Trio of guidelines offer best practices methods for circuit analysis

GMSG’s Industrial Comminution Efficiency Working Group (ICE) has successfully published its three comminution efficiency guidelines involving the Bond Work Index, the Morrell Method, and Surveying and Sampling. Each guideline is part of a greater effort to reduce energy usage in the ore grinding process.

Comminution Efficiency accounts for the highest energy usage in the mining industry. According to a report by the Coalition for Energy Efficient Comminution, grinding and crushing ore accounts for 53 per cent of an average mine site’s energy consumption. All three guidelines have been developed as best practices for circuit analysis techniques and methods.

Use of the Bond method and the comprehensive Bond Work Index allows personnel to quantify and compare relative energy efficiencies, offering a mode of benchmarking to observe energy consumption. With these benchmarks in place, operators can measure output and adjust as necessary to create cost-efficient and energy-efficient solutions. The Morrell method utilizes data from the SMC Test to predict an ore body’s comminution circuit in order to determine energy consumption depending on the ore’s properties.

Using the comminution measurement approaches of the Bond Work Index and the Morrell method, the surveying and sampling guideline details methods to survey and sample grinding circuits to generate sufficient information of suitable quality to support reliable efficiency analysis by these and comparable methods. It deals specifically with surveying and sampling Autogenous Grinding (AG), Semi-Autogenous Grinding (SAG), rod, and ball mill circuits operating within the normal range of application.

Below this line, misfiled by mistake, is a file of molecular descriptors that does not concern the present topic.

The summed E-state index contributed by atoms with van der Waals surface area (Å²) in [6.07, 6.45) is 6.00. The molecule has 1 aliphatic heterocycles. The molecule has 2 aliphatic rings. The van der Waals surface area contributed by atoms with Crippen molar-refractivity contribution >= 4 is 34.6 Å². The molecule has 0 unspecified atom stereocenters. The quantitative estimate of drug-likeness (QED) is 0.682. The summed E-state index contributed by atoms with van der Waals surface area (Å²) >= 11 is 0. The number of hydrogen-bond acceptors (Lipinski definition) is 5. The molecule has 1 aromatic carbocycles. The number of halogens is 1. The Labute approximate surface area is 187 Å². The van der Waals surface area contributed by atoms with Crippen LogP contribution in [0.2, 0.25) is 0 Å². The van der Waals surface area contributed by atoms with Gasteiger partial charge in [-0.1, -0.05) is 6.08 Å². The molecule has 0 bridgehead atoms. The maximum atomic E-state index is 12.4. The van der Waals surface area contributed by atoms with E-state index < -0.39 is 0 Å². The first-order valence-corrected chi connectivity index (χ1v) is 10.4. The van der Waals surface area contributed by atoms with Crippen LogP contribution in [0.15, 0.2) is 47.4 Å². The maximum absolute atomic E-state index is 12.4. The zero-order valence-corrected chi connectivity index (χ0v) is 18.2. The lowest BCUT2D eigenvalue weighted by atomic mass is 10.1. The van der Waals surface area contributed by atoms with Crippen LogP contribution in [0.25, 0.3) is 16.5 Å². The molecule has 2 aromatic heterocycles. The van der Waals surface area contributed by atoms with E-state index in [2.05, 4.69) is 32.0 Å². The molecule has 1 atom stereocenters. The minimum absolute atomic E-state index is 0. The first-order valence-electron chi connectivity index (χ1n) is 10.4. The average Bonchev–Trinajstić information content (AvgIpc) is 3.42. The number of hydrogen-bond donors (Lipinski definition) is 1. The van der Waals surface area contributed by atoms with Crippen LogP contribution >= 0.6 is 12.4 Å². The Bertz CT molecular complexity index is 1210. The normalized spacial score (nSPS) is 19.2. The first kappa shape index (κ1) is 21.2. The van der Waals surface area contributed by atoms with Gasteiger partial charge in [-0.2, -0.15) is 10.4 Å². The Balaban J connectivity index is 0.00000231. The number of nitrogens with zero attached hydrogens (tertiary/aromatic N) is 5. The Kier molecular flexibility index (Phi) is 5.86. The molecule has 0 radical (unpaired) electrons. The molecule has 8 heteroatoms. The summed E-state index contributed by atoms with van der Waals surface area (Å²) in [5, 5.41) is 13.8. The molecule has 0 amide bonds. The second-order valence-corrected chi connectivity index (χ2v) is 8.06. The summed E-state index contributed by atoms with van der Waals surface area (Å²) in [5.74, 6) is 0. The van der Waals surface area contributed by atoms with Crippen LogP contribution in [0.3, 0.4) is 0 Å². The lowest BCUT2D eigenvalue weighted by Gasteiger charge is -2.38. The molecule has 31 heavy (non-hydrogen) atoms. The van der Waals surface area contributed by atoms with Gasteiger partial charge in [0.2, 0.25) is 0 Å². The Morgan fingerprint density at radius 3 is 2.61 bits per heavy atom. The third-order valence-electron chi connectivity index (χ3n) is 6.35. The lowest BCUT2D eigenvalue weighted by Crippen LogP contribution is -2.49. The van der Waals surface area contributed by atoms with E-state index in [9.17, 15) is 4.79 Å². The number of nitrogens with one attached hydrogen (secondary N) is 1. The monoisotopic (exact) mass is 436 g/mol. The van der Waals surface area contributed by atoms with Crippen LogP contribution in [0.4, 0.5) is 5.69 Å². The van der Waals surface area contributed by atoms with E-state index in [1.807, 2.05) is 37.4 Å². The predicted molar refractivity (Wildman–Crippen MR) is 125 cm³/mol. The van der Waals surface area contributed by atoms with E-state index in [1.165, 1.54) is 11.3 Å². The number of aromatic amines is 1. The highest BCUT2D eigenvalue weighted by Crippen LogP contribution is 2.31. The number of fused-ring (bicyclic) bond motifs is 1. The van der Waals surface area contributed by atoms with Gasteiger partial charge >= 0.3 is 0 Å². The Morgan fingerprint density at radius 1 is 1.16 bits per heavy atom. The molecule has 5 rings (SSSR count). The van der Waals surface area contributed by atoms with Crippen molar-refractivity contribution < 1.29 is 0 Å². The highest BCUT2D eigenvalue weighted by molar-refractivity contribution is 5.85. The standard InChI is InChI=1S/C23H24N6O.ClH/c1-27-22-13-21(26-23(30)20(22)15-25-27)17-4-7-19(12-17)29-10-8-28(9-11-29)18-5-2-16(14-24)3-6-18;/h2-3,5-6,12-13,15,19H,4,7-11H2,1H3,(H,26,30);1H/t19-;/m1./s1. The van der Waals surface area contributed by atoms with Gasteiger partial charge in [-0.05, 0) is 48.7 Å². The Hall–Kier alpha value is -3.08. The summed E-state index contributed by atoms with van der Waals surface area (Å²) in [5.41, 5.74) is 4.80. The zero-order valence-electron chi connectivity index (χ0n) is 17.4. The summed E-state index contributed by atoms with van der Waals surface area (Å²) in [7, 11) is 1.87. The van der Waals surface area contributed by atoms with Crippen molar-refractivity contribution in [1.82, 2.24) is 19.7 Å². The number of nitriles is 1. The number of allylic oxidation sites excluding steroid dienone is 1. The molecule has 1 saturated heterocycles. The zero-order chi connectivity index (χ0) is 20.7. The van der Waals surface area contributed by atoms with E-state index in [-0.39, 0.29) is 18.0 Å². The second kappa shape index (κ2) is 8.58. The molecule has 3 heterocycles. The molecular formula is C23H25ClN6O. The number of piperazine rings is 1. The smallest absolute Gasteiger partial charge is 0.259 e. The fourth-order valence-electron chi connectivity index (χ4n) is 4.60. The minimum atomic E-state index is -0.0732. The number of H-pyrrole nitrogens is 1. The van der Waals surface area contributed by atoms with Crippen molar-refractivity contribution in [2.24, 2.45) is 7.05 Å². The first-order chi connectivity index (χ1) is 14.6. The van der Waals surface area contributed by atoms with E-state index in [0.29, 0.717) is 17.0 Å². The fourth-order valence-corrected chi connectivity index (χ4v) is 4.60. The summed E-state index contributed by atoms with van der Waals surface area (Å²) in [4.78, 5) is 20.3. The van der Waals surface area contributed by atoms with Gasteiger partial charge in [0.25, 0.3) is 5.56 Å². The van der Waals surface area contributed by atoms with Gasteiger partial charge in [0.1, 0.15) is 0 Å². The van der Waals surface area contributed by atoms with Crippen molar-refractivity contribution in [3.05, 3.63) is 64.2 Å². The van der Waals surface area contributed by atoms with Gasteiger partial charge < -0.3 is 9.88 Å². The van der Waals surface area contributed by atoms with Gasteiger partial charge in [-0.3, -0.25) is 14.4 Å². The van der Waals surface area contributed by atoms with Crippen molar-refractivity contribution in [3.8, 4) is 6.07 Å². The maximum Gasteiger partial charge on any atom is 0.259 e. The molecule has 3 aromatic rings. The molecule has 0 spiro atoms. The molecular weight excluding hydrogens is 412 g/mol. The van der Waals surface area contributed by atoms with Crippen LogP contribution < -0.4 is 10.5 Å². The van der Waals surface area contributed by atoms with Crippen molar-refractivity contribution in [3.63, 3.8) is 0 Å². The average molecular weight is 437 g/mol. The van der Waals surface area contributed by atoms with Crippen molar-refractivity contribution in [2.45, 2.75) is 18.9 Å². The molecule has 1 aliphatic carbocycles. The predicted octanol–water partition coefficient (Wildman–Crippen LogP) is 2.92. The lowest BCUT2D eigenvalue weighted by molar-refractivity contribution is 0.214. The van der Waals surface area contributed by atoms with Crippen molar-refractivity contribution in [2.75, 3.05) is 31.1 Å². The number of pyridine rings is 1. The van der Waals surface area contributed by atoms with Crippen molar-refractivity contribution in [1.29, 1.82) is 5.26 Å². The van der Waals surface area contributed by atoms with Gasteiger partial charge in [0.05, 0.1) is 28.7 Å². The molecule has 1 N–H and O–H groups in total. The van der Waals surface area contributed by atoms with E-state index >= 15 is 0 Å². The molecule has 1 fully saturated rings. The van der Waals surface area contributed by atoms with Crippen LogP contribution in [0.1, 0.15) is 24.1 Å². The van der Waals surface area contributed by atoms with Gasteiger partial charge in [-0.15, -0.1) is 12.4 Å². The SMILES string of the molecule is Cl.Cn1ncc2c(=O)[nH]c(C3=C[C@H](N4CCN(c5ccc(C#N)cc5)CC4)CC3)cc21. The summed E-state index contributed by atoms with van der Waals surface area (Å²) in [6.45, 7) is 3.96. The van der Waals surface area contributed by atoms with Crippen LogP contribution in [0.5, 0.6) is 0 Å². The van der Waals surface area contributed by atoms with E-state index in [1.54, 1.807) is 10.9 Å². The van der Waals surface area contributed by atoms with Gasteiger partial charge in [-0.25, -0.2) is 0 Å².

“The Bond and Morrell methods, when applied in parallel to an analysis, give the user a means to cross check conclusions,” says Aidan Giblett, Senior Technical Advisor, Mineral Processing at Newmont Mining Corporation, and ICE Working Group leader. “This is particularly important when comparing one operating condition to another, as the methods should indicate a comparable change in efficiency. This can provide important validation of any conclusions drawn from circuit analysis.”

GMSG would like to extend a sincere thank you to all who made the publication of these three guidelines possible, with a special thank you to Giblett, Robert E. McIver, Alex Doll, James Connelly and Michael Daniel. Potential next steps for the working group will be to create an online database and benchmarking tools to monitor the effectiveness of the guidelines in practice.

All three guidelines, “Morrell method for determining comminution circuit specific energy and assessing energy utilization efficiency of existing circuits”, “Determining the Bond Efficiency of industrial grinding circuits” and “Methods to survey and sample grinding circuits for determining energy efficiency” are available to download from the GMSG library. For more information on GMSG’s guideline work, please contact Heather Ednie.

Download the full press release here.